I stand in front of the mirror, water dripping behind my ears, plastering bits of my hair to my neck. I cradle the phone to my ear, laughing and smiling so much I can barely get the words out. “I get it!” I can picture her sitting at her kitchen table, or leaning against her clean counters, her chin in her hand as she shakes her head in amusement and joy.
This isn’t the first time that I have called her with news. She’s gotten frantic phone calls about everything – new jobs, new boys, bad habits, fights, something someone said about me, my inability to hear God’s voice, my impatience. She can trace the pattern of my hurricanes with seasoned accuracy. When I had to tell her goodbye last year, I told her that she could read the weather of my heart.
I trip over my words, scattering water across my mother’s dresser surface as I shake my head in disbelief. “It’s about my relationship with Him! All of this, isn’t it? It’s about learning to trust Him. It’s not being mad that He is in control of something that already belongs to Him!”
We both laugh. I can hear her push her red glasses onto the top of her head, her eyes crinkling in recognition. She knows the hurricanes and the harvests. I perch on the end of my parents’ bed, close my eyes, listening to her remind me to record this somehow, to build an altar of remembrance. It won’t always be like this, she says. I imagine her swirling a spoon in her coffee cup as she says this, then taking a careful sip. Find a way to remember the harvest so that if a drought comes, you remember that you were joyful about this realization.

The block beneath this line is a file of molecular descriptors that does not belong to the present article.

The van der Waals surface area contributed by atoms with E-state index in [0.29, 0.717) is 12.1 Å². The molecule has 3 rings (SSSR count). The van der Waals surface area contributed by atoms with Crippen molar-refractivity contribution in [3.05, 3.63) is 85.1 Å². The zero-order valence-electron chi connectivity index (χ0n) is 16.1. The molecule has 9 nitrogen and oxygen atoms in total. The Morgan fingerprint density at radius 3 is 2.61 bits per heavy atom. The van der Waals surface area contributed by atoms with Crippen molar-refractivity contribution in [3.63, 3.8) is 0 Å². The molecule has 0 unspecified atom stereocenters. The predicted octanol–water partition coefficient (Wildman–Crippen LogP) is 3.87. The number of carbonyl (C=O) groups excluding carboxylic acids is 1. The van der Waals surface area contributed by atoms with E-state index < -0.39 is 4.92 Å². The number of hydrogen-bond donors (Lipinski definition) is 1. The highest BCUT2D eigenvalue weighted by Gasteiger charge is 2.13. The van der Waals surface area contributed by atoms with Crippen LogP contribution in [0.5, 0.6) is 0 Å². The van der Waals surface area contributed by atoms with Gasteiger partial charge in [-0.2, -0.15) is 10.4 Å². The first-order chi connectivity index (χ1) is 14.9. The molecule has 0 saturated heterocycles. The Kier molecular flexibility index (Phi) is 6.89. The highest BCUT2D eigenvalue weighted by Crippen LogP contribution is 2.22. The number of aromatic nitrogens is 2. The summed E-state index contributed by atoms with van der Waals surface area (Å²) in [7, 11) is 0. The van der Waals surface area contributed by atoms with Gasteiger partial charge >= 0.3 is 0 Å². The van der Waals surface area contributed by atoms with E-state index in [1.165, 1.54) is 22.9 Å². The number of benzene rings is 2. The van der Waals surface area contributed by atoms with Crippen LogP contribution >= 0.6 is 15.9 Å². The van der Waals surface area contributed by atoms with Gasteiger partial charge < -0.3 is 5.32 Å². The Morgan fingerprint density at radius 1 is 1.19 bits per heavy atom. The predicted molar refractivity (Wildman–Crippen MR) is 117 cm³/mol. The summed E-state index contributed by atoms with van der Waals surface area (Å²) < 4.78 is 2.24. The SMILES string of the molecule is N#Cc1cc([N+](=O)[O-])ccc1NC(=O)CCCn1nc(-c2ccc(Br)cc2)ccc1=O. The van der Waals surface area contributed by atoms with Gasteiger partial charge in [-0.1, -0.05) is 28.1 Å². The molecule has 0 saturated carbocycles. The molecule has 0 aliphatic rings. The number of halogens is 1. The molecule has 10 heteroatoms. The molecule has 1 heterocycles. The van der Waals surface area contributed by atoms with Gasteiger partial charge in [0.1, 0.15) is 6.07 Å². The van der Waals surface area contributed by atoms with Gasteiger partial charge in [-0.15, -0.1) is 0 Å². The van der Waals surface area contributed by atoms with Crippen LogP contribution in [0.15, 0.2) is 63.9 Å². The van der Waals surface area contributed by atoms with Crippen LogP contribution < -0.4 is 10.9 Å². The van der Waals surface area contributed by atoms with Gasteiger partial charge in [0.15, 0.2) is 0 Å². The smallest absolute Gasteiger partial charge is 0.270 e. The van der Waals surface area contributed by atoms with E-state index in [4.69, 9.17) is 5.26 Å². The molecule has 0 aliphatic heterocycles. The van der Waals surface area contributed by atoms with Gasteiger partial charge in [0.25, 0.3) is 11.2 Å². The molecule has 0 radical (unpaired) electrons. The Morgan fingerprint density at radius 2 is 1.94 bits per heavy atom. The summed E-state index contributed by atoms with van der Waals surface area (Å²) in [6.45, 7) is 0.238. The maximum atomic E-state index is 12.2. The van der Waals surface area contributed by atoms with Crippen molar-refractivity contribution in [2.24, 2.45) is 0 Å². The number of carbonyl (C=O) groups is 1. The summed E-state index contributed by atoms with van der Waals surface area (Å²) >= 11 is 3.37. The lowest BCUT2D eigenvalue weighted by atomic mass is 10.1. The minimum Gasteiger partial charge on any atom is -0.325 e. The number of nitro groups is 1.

We are a thousand miles apart and, somehow, it’s just as if we were two feet apart. “You’re the first person I wanted to tell,” I whisper as I feel the conversation coming to its end. “I love you, Julie.”
“I love you too, Hil.” I hear the familiar nickname, hear the promise tucked inside that there is a life full of these conversations, lemonade and sweet tea on our porches. There is a lifetime of building altars of remembrance to His goodness.
I lie in bed after hanging up the phone and as my eyes close, I whisper one more: Thank you for the beautiful ones, who read the weather of our hearts. Might I be one, to her and to others?